DENVER, PA. — Baking industry representatives were joined by Senator Pat Toomey of Pennsylvania April 2 to advocate for the Sugar Reform Act. The event was held at a Pepperidge Farm, Inc. plant in Denver.

According to the American Bakers Association, the current U.S. sugar program subsidizes sugar growers by nearly $3.5 billion annually, imposing costs on bakers, food manufacturers and consumers.

Together with Senator Jeanne Shaheen of New Hampshire, a Democrat, Mr. Toomey is leading a bipartisan effort to amend the federal budget to reform the sugar program.

Mr. Toomey said the Shaheen-Toomey amendment “would result in lower food prices for consumers, as well as lower costs and more jobs for Pennsylvania's confectioners.”

At the April 2 event, Kelly Johnston, vice-president of government affairs for Pepperidge parent company Campbell Soup Co., said the sugar program has global implications for U.S. food companies.

“For the past four years, the program has artificially propped up the price of sugar here in the U.S., while our competitors around the world have had access to sugar that has been between 64% and 92% lower than what we’ve paid here,” she said. “We are urging Congress to reform the program this year so it works for American manufacturers and consumers, not just one industry.”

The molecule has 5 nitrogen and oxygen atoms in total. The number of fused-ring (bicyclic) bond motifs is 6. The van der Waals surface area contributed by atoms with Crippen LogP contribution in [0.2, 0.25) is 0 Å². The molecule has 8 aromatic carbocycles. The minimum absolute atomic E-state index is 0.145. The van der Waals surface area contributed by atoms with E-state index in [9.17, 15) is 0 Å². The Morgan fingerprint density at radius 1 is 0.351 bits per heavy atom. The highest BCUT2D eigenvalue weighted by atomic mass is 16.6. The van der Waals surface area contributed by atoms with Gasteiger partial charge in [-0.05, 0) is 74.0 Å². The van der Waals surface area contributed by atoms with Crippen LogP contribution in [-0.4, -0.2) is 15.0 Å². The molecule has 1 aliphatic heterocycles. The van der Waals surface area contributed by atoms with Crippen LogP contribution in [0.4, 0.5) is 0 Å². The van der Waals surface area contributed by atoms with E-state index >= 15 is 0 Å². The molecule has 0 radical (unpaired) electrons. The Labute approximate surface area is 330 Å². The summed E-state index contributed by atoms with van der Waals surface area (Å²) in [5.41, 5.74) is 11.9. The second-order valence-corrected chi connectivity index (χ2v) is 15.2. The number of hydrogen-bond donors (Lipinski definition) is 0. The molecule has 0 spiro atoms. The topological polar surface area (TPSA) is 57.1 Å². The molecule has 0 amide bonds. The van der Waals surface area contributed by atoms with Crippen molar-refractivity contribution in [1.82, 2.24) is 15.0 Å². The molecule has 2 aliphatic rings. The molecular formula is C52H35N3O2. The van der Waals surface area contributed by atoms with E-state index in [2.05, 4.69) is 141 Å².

Cory Martin, director of government relations at the A.B.A., emphasized the cost of the program on U.S. employment.

“We’ve lost over 127,000 jobs in the U.S. because of this program, while creating a competitive disadvantage for U.S. bakers and food manufacturers,” Mr. Martin said. “But, this has been a boon for Canada, which is actively marketing to bakers and confectioners to move production facilities to Canada, as Canadian manufacturers enjoy prices typically 30% to 40% lower than in the U.S.”

Robb MacKie, president and chief executive officer of the A.B.A., applauded Mr. Toomey and other cosponsors of the program.